The importance of parental support for Olympic success
Exactly 1 month ago I wrote a blog called Olympic & professional athletes natural ability. In that blog I wrote the following:
In my experience with many Olympic and professional athletes although they still have an ingrained natural ability and continued family support, in their early 30’s things begin to change mentally.
Where these athletes have had a lot of family support to support their natural abilities, this begins to change in their mid to late 20’s. They start to individuate from their families and lose some of their support at least the way they’ve known it. In the process of individuation they start looking for support in other places: teammates, coaches and other professionals and many times are let down by the lack of support (information, feedback, training, etc.). This brings with it new mental challenges which impacts their performance and how they see the world.
For these athletes their natural ability has brought them a long way but in order to continue to compete at the level they want to compete, it becomes important for them to deal with the individuation process and all of the mental challenges that can come with it: confidence, self esteem, doubts, fears, anxiety, motivations, etc. that impacts their performance and their lives. For many of these athletes this is new information and challenging to deal with.
In Psychological preparation for the Olympic Games article I just read (Journal of Sports Sciences, November 2009; 27(13): 1393–1408) it states similar information:
Studying 120 renowned artists, academicians, musicians, mathematicians, swimmers, and tennis players, Bloom (1985) found consistency across fields for investments of tangible and intangible resources found to be essential in nurturing promising individuals with talent. Parents provided financial support and transportation to numerous competitions and performances. They also provided considerable social-emotional support, facilitating disciplined involvement while avoiding excessive pressure and expectations. The parents also acted as models for disciplined independence and fostered such behaviour in their children. Thus, these results clearly show that talent development is a long-term process that involves not only the talented individual but also a system of support.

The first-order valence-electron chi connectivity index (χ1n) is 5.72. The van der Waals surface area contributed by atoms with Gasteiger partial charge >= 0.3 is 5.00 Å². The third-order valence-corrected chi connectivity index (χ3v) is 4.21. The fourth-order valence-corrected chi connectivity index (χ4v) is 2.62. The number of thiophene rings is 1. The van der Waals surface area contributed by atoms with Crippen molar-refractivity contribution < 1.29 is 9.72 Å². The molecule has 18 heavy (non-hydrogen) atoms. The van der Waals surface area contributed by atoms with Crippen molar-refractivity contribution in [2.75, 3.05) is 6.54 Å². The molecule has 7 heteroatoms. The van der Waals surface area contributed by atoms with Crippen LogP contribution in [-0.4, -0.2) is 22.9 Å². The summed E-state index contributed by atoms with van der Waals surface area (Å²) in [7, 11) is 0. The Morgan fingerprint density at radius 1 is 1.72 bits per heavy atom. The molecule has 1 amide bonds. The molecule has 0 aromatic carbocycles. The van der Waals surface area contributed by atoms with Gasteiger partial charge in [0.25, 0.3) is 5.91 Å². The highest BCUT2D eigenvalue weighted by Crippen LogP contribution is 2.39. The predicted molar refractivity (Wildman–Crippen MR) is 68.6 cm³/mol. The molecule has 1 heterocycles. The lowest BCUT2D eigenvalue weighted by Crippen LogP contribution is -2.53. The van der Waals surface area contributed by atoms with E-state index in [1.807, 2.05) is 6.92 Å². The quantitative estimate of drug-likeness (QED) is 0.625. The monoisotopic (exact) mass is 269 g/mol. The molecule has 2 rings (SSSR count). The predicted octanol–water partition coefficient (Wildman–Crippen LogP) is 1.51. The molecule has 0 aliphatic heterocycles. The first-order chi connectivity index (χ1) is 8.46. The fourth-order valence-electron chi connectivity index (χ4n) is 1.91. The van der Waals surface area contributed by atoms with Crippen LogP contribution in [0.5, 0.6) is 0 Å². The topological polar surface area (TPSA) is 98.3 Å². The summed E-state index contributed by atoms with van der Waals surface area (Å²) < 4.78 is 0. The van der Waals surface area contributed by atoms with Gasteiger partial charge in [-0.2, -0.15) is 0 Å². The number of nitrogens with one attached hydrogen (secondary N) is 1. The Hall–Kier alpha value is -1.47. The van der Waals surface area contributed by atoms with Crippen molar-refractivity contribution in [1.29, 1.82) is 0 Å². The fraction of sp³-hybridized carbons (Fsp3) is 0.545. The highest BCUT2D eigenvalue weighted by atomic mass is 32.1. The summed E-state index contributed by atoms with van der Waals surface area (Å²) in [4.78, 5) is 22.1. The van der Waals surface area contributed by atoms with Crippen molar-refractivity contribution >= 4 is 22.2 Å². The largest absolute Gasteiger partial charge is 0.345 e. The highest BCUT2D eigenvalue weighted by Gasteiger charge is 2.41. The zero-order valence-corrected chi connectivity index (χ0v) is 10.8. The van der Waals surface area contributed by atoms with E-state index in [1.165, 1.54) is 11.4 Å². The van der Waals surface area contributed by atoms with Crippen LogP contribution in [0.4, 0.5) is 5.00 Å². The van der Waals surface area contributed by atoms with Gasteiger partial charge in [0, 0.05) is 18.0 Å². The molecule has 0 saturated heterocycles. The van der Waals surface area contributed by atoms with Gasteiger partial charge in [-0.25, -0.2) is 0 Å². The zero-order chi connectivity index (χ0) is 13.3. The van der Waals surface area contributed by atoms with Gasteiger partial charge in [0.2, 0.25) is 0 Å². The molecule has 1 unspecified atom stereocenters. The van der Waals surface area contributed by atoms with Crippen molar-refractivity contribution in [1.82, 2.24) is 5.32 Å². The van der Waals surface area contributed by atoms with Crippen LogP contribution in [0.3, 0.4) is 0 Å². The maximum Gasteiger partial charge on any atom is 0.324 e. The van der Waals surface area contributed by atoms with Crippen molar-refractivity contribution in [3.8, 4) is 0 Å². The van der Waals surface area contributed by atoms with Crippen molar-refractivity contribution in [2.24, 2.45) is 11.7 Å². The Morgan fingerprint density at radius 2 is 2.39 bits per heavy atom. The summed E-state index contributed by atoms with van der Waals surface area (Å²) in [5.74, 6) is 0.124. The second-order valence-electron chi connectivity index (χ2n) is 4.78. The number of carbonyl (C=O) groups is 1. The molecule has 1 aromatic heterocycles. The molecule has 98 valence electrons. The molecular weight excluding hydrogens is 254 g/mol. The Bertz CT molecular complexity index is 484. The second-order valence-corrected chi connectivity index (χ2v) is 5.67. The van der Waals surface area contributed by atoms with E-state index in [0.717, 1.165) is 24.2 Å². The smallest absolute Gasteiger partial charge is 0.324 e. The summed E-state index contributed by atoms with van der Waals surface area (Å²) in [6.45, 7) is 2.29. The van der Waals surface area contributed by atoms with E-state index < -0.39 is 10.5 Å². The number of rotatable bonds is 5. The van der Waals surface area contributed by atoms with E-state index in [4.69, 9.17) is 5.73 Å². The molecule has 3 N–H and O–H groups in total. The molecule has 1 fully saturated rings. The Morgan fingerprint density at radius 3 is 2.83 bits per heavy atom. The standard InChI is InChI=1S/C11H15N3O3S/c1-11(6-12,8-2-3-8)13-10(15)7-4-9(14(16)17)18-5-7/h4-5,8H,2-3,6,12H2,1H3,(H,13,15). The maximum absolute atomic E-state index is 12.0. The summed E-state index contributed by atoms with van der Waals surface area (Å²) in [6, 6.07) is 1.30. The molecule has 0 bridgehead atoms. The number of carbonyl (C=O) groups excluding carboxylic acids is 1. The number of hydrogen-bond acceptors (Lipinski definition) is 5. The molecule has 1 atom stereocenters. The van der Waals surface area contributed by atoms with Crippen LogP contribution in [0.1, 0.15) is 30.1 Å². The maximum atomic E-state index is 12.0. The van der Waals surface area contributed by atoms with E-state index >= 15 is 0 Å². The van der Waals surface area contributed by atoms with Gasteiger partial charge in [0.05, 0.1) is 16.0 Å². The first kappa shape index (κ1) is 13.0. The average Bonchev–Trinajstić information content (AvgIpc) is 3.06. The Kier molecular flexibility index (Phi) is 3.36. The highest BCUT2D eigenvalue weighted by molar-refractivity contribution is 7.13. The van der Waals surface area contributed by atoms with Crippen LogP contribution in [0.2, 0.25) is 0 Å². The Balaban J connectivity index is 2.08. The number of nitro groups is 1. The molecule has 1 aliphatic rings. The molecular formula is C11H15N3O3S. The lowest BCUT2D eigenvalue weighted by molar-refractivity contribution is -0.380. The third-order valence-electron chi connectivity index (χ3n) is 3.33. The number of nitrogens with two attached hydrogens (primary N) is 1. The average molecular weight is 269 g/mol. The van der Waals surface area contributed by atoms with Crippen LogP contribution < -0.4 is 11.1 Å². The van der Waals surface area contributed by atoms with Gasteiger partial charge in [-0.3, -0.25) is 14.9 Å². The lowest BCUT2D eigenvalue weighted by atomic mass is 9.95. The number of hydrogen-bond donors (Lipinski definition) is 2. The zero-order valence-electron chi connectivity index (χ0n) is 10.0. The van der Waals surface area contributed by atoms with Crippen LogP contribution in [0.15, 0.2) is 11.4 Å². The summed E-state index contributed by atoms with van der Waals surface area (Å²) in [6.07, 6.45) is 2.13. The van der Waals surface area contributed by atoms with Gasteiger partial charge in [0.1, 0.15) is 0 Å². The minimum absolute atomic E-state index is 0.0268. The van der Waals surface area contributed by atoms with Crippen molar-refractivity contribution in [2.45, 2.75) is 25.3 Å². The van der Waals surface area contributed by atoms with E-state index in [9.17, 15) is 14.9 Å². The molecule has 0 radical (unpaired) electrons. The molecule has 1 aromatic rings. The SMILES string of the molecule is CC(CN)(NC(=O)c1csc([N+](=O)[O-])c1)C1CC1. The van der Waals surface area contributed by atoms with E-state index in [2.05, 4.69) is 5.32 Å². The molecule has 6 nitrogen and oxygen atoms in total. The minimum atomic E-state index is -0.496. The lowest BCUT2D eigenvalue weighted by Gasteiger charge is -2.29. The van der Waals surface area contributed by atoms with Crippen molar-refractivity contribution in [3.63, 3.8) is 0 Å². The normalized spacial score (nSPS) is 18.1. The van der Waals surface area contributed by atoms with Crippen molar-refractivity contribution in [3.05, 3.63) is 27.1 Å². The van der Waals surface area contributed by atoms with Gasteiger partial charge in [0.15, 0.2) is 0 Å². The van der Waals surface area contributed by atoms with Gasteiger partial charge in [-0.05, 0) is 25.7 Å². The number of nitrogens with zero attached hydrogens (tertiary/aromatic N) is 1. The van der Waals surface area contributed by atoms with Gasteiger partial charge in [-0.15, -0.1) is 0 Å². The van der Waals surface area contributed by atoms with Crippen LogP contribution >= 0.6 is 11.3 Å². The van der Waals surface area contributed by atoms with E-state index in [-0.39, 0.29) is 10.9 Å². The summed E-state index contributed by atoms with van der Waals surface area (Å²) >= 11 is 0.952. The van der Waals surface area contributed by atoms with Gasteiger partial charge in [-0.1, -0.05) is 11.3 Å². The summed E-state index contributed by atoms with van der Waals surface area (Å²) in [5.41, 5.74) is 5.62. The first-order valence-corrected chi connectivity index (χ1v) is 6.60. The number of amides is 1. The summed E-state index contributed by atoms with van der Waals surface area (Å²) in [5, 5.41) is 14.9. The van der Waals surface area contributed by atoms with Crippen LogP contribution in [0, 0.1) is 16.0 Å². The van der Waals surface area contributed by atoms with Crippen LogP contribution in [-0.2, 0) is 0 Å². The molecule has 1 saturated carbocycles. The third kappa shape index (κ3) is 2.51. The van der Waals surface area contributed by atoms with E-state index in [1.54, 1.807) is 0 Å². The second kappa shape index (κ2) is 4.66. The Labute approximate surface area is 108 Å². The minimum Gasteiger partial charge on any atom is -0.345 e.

If you haven’t read Malcolm Gladwell’s book it’s worth reading. It’s interesting because he talks about why certain people ‘get ahead’ and others don’t. His research states that it has a lot to do with when they were born; the era, the year, etc. One of his examples was hockey players. He talked about why some Canadian hockey players were better than others and this was tied to when they were born. The hockey season in Canada starts around January and if you reached the right age to play around January you could start when the season started however if you reached the right age to play in February, March, April…then you were starting later than some of your counterparts which meant you were getting less playing time and probably a different kind of instruction on the game. In Gladwell’s book this was the reason that some hockey players were better than others and if you think about it, it does make sense.
Ability, support and timing
If you put all of this together then you probably have an Olympian. If you have one or two of the three you probably don’t have an Olympian.
Given this, I think that my original premise was that Olympians were born at the right time to be Olympians and that their natural ability carried them through most of their live but what seems to happen in my experience of working with several Olympians is that as they get older the support system changes. As the support system changes they are left to figure out how to ‘support’ themselves in a way that seems to leave holes in their confidence, motivation, negative thoughts, self esteem, doubts, fears, worries, etc.
Interesting eh? What are your thoughts?
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